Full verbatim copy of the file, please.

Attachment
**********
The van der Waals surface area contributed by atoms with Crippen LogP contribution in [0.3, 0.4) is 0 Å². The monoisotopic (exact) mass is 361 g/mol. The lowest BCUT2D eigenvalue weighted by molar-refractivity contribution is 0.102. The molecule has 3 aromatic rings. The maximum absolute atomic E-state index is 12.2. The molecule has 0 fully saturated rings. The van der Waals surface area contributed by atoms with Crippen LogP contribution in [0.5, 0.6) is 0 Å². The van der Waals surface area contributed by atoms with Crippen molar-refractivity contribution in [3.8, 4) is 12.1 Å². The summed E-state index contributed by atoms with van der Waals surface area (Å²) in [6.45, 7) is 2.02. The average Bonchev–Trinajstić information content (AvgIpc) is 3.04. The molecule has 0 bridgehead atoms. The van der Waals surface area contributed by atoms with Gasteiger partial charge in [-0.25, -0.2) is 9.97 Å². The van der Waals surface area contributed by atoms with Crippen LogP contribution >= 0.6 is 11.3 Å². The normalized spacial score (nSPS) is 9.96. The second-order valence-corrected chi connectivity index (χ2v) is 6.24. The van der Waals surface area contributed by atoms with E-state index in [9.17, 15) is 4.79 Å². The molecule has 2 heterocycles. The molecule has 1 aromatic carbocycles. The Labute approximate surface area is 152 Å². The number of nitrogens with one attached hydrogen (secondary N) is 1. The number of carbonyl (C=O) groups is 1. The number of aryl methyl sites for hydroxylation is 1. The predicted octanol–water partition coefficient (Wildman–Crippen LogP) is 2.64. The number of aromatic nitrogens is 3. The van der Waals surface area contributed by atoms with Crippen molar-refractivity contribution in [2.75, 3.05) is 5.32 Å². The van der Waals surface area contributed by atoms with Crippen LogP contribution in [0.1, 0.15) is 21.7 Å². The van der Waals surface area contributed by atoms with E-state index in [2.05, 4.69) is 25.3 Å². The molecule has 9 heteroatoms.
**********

The van der Waals surface area contributed by atoms with Crippen LogP contribution in [0.3, 0.4) is 0 Å². The monoisotopic (exact) mass is 361 g/mol. The lowest BCUT2D eigenvalue weighted by molar-refractivity contribution is 0.102. The molecule has 3 aromatic rings. The maximum absolute atomic E-state index is 12.2. The molecule has 0 fully saturated rings. The van der Waals surface area contributed by atoms with Crippen LogP contribution in [0.5, 0.6) is 0 Å². The van der Waals surface area contributed by atoms with Crippen molar-refractivity contribution in [3.8, 4) is 12.1 Å². The summed E-state index contributed by atoms with van der Waals surface area (Å²) in [6.45, 7) is 2.02. The average Bonchev–Trinajstić information content (AvgIpc) is 3.04. The molecule has 0 bridgehead atoms. The van der Waals surface area contributed by atoms with Gasteiger partial charge in [-0.25, -0.2) is 9.97 Å². The van der Waals surface area contributed by atoms with Crippen LogP contribution >= 0.6 is 11.3 Å². The normalized spacial score (nSPS) is 9.96. The second-order valence-corrected chi connectivity index (χ2v) is 6.24. The van der Waals surface area contributed by atoms with E-state index in [9.17, 15) is 4.79 Å². The molecule has 2 heterocycles. The molecule has 1 aromatic carbocycles. The Labute approximate surface area is 152 Å². The number of nitrogens with one attached hydrogen (secondary N) is 1. The number of carbonyl (C=O) groups is 1. The number of aryl methyl sites for hydroxylation is 1. The predicted octanol–water partition coefficient (Wildman–Crippen LogP) is 2.64. The number of aromatic nitrogens is 3. The van der Waals surface area contributed by atoms with Crippen molar-refractivity contribution in [2.75, 3.05) is 5.32 Å². The van der Waals surface area contributed by atoms with Crippen LogP contribution in [0.1, 0.15) is 21.7 Å². The van der Waals surface area contributed by atoms with E-state index in [2.05, 4.69) is 25.3 Å². The molecule has 9 heteroatoms.